Kurt Penner wrote:
3. Apply noise reduction with ReaFir effect (samples the background noise then digitally subtracts it)
I'm not sure if this step is really necessary. I've got to think it's subtracting some "noise" you want in the signal as well. I'd say as long as your signal to noise ratio is good, that's all you need. YT is going to lower the audio quality anyway...so unless the YT signal reduction on top of the recording noise poses its own problem, I wouldn't mess with it.
6. Copy first track into tracks 2&3, and pan those hard left and right respectively. Keep #1 up the center
7. Apply reverb to all tracks individually via the FX send/receive; Less verb on the center track, the idea being to simulate a direct sound up front and ambient sound from the far sides
Now here's where you need to learn to do it the "right" way, or the "classic" way.
Record in mono as you're doing.
Using an effect send on that track, send it to a Stereo Reverb plug-in.
But you bring the Reverb return back into the Stereo Mix Bus (or, another Stereo Track).
So you've got a DRY, MONO signal - your original guitar.
Then you have this other stereo track that has whatever wet/dry mix you have set in the plug in that you can pan anywhere from center to sides to get your width (when returning to the stereo mix bus, the wet/dry mix of verb is controlled at the plug in, if returning it to a track, you can actually adjust it with the fader as well).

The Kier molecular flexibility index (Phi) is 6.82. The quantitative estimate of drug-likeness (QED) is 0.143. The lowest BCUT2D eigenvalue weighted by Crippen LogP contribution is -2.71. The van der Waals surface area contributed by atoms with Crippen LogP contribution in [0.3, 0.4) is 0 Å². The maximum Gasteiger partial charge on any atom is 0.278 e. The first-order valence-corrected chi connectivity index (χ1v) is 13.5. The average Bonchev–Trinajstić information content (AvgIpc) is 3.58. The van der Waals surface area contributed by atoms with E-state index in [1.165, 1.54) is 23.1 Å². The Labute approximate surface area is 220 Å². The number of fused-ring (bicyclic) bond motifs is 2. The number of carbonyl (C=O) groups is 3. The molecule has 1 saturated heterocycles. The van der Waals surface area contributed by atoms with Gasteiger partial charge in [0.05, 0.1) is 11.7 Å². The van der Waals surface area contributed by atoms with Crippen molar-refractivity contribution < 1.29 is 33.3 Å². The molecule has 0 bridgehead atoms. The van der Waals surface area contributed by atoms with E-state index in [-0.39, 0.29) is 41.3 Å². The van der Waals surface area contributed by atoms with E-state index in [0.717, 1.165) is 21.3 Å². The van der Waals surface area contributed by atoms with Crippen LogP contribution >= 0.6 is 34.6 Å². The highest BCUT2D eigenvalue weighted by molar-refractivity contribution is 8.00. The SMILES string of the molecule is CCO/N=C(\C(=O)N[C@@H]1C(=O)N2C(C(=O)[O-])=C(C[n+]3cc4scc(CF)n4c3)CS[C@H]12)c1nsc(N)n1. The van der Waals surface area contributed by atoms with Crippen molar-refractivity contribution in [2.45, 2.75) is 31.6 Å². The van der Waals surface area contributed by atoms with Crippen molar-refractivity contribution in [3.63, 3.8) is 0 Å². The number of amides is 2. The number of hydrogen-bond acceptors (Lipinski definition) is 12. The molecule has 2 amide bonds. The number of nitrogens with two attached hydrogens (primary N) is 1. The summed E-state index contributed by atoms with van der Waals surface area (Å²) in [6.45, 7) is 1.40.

This is the way it had always been done until people with DAWs started putting verb on every track. Which is not really the "correct" way to do it. You can certainly get good effects, but traditional recordings were don the way I've outlined above. Keeping the mono track dry gives it more focus and the reverb returned in stereo gives you the "ambience". You can then adjust the two faders (and pans, if returned to a stereo track) in relation to each other to get the proper balance between direct sound and reverberated sound (as well as spread).
This is a "more realistic" way of doing it - what it would sound like in a performance venue when you hear a solo instrument on stage and reverberation coming at you from the sides (and ceiling, etc.).
Your method will make it sound like you're sitting much more distant from the instrument (unless you get rid of the verb on the center).
Does this make sense? I am at the beginning of learning this complicated software so any tips from any software user would be appreciated. In particular I am confused by the many places that reverb can be applied, such as to individual tracks or to the final stereo track in the mixer.
So, final stereo track, right
I can never remember if I can post a YT link, but check this out:
Here's the title, just in case:
Logic Pro X Tutorial - Using Reverb as a Send Effect
I think he's using a virtual instrument, which is a stereo source, and a channel that returns with no panning ability (essentially a mono bus) but you get the idea. All you need on the return fader is the ability to vary the stereo width (2 pan controls) if it's not present in the plug-in itself.
But aside from a special effect, putting a plug in on every individual track (especially if the same reverb plug in) is really overkill and counterproductive in a lot of cases.
In the end, it's also much easier to do it the way I'm suggesting.